Representatives of the Town, SLRB and Union conferenced last week with Justice Maureen McKenna Goldberg sitting as Duty Justice. Justice Goldberg did not make a ruling and sent the parties back to Judge Stern due to procedural issues leading to the filing of the present motions.
Safety concerns weigh on department and members
Safety concerns troubled Union and department members due to their responsibility to residents who rely on the town’s fire department for both fire suppression and emergency medical services.
“The biggest component and problem is working the 56 hours instead of the 42,” said Joseph Andreoli, Vice President of the Rhode Island State Association of Firefighters (RISAFF). “They added 14 hours, another day and a half. In addition to that, because the department is understaffed, there is overtime. We work in an industry that is a 24-hour, seven day a week industry that has to be maintained.”
Overtime and the necessity for coverage mandates that some individuals be placed in a position of having to stay on duty when the department is short-handed. That requirement places firefighters in a position where the 56 hour week is extended even further creating safety concerns.
“That’s where you get into the safety aspect, not only for us as a team, but as to the quality of care for the residents,” said Andriole. “Picture yourself on a rescue. That rescue is a moving ER. Those guys on that rescue have to provide a lot of advanced medical techniques.”
The town’s fire department has relied heavily on mutual aid from surrounding communities since the structure change in March 2012. According to Andriole, mutual aid developed as a support structure, where neighboring departments assist each other in order to ensure resident safety and is not meant to be a burden to surrounding communities and their taxpayers.
“Our mutual aid system is a good system,” he said. “It’s supposed to be a safety net used in rare instances where one community gets overwhelmed, due to a large-scale incident or multiple calls that deplete resources.”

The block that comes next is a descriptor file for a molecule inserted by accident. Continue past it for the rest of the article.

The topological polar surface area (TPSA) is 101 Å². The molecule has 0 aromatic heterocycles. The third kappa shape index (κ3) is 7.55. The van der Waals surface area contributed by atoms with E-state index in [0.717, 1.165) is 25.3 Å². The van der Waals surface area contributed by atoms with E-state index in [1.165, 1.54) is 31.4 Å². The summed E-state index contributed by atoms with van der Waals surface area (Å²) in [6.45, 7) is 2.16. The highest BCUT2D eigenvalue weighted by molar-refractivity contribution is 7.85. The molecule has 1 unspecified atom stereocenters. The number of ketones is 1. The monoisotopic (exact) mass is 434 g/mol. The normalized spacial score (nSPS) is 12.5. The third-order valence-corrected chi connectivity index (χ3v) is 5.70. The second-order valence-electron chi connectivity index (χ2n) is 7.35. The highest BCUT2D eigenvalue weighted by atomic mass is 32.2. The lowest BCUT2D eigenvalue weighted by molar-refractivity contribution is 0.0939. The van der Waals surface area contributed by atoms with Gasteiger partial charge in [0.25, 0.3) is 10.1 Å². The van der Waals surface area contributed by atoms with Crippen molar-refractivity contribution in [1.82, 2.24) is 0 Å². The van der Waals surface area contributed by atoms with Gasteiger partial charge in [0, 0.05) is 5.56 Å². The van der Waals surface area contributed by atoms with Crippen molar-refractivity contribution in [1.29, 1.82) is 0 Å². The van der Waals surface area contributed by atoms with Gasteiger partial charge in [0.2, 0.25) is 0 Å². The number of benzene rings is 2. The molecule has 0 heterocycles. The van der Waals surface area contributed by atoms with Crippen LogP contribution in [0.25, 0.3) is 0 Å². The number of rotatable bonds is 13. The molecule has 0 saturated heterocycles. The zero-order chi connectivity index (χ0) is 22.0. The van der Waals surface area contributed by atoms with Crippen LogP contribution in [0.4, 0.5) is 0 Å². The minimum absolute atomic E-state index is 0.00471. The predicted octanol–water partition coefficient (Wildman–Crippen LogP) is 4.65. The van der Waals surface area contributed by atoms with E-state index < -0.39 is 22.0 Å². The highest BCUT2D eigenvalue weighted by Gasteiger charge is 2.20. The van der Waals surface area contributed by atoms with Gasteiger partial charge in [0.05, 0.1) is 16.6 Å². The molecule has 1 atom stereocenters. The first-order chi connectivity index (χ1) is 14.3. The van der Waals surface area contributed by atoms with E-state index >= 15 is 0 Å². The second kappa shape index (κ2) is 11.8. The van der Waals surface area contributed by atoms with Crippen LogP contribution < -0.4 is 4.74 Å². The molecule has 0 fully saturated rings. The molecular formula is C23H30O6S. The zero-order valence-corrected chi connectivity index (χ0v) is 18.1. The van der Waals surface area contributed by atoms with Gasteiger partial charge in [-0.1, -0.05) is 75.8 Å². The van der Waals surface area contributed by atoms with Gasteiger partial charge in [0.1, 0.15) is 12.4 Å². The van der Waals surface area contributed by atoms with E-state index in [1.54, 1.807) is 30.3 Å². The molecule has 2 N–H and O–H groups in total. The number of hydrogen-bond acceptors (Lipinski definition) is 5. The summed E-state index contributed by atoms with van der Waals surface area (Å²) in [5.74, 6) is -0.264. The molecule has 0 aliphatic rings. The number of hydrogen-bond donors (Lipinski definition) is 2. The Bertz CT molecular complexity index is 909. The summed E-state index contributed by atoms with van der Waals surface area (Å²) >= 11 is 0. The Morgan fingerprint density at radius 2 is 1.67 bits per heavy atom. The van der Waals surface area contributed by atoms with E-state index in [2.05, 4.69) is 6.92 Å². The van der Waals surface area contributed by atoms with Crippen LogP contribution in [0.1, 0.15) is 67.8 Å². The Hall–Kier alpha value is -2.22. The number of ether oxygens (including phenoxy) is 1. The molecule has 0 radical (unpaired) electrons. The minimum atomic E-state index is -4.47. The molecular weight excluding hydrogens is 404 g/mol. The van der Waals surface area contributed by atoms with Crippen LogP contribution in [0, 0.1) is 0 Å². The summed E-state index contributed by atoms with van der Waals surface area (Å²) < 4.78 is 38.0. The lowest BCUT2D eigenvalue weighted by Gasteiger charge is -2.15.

The Town has maintained since the expiration of the 2010-2011 contract that departments across the country have implemented 24 hour shift structures. According to Andriole, there are many factors in those 24-hour structures that are not applicable to Rhode Island and in fact, support the Union’s aversion of unsafe working conditions.
Under the North Kingstown emergency services structure, firefighters provide fire suppression and emergency medical services, as opposed to split departments, where fire and medical are separate entities.
Andriole was also critical of the Town’s reduction in the firefighters’ hourly wage in addition to the increased hours of work and reduction in staffing. Referring to the Town’s refusal to work under the FFAA, he said, “This is the process that has been in place since 1961. The Town Council in North Kingstown decided, ‘We’re going to do it our way. We’re not going to follow state law. We’re not going to do anything the Democratic way. We’re not even going to talk about what you want to do.”
The Union’s most recent filings with the Supreme Court reflected Andriole’s sentiments.
“On March 11, 2012, the Town of North Kingstown (“the Town”) unilaterally changed firefighters’ terms and conditions of employment by increasing their hours by thirty percent, increasing their shift lengths by over fifty percent and decreasing their hourly rate.”
Hope for a positive outcome
Union President Raymond Furtado expressed the frustration of the membership, while holding out hope for a speedy resolution to the Town’s refusal to comply with the SLRB order.
“We’re a bit frustrated,” he said. “We, feel the SLRB order should have been enacted a few weeks ago. We have faith that our judicial system won’t condone the bad faith bargaining tactics of the Town and will uphold the ruling of the SLRB as mandated by Rhode Island State law.
The Town on Tuesday declined comment, maintaining the status quo under the Supreme Court stay in effect.